by Kent Sterling
2000 was the year a team that had been together for several years finally got over the hump to earn the only trip in the NBA Finals in franchise history, and 2014 started like the season the Pacers might return (and still might).
It’s hard to accurately compare two teams by breaking them down to their essential parts, but that’s all we really have to go by. The chemistry that leads some teams to win is impossible to measure, so let’s match them up position by position and see who comes out on top.
Point Guard – Mark Jackson (34) vs. George Hill (27)
This is tough because Jackson was a real point guard, and Hill doesn’t even like to be referred to as a point guard. George Hill is a slightly more productive scorer and gives the Pacers more minutes, but Jackson was an outstanding facilitator who averaged eight assists per game. Hill finished third on the Pacers in assists per 36 minutes with 3.9. On the other side of the ball, Jackson was not a great defender at any point during his career, but at 34 had slowed. Hill is a solid if unspectacular defender.
My pick: Jackson
Shooting Guard – Reggie Miller (34) vs. Lance Stephenson (23)
Miller is a member of the Basketball Hall of Fame. Lance Stephenson is still finding his way to be a consistent and mature presence on the floor. When Miller was 23, this would have been a much closer comparison, but that isn’t the job here. From a statistical perspective, the comparison is closer than you might guess. Miller’s per 36 minutes averages in the regular season – 17.7 pts, 2.9 rebs, 2.3 ass., and 1.6 TOs. Stephenson’s were 14.1 pts., 7.3 rebs., 4.7 ass., and 2.7 TOs. Not factored into the equation is Reggie’s propensity to hit the big shot(s), leadership, and other intangibles, but he wins the battle regardless.
My pick: Miller
Small Forward – Jalen Rose (27) vs. Paul George (23)
I was surprised that Rose led the Pacers in scoring, and even more surprised I didn’t remember that. Rose was a very solid piece of the Pacers puzzle for a five-plus years, and George is headed for the rarified air of being a guy whose number someday hangs from the rafters in Bankers Life Fieldhouse. Rose never made an all-star team, while George has earned a spot on the last two. Per 36 minutes, Rose averaged 17.6 pts., 4.7 rebs., 3.9 ass., and 1.0 steals. George averaged 21.6 pts., 6.7 rebs., 3.5 ass., and 1.9 steals Rose was a good defender, but George is elite – finishing third the last two seasons in defensive rating.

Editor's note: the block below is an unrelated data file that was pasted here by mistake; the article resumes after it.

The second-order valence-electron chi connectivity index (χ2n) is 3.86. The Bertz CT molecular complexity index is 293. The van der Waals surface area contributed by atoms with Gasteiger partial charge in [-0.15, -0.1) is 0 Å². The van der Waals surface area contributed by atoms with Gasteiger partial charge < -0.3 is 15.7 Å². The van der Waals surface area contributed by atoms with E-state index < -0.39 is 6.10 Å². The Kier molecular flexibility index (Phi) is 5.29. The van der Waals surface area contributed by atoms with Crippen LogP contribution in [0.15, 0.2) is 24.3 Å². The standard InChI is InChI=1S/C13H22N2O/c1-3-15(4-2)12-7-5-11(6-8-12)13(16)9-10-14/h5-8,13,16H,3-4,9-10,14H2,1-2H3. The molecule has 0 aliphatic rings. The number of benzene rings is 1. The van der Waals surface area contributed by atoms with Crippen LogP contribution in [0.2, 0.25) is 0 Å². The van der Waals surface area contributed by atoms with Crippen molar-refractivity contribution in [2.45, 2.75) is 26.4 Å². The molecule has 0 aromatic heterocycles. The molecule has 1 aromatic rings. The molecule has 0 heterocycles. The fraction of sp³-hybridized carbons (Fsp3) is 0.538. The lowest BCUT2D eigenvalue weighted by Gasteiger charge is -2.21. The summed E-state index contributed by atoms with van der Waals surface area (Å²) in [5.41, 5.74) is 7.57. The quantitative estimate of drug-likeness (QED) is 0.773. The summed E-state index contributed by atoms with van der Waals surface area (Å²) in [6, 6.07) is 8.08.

Large Forward – Dale Davis (30) vs. David West (33)
These are two very different guys playing the same position. Davis didn’t need to score for the 2000 Pacers to win, but West is a key component of a team offensive concept who averaged 16.3 pts., 7.9 rebs., and 3.2 ass per 36 minutes. Davis averaged 12.6 pts., 12.3 rebs., and 1.1 ass. What elevates West to the win is his leadership. I don’t know what kind of hijinks the young guys might have been responsible for without their big brother watching, and I’m glad I don’t. West is a steadying influence on this team in a way that Davis did not need to be. In his role, Davis was very effective, but West’s role on and off the court is bigger.
Center – Rik Smits (33) vs. Roy Hibbert (27)
This was the Dutchman’s last campaign, and Hibbert is in the middle of his prime. Recent bi-polar production notwithstanding, Hibbert was surprisingly close to Smits in scoring. Pacers fans remember Smits knocking down shot after shot from 16-20 feet, and are currently quite frustrated with Hibbert after a miserable Game Five, but that doesn’t change the regular season numbers. First, Hibbert averaged 6.3 more minutes per game than Smits. Contributing is tough from the bench. Smits’ raw per game averages – 12.9 pts., 5.1 rebs., and 1.3 blocks. Hibbert – 10.8 pts., 6.6 rebs., and 2.2 blocks. Smits had 28 double digit game scores (which basketball-reference.com uses to calculate the positive impact a player has on the game) during the regular season while Hibbert had 30 (22 in the first half of the season; eight in the second). Hibbert is an elite defender when he plays well.
Advantage: Hibbert – because this isn’t about who I would rather have tonight, but who had the most impact on the Pacers for the entire season.
Bench – The 2000 group had old pros who were excellent role players like Chris Mullin and Sam Perkins, and a couple of younger guys like Travis Best and Austin Croshere. The 2014 team uses veterans like Ian Mahinmi, Luis Scola, C.J. Watson, and Evan Turner. Scola has been a great get for the Pacers, averaging 16.1 pts and 10.1 rebs per 36 minutes, but it’s hard to compete with a group that includes great players like Mullin and Perkins.
Advantage: 2000 Pacers bench
Coaching – Larry Bird vs. Frank Vogel is a tough call. It’s hard to judge which coach is best based upon watching games and the end of practices. They are entirely different guys. Bird had a veteran group of pros. Vogel has worked to develop a significant number of young players. For the current Pacers, Vogel is the better coach. For the 2000 team, Bird was perfect.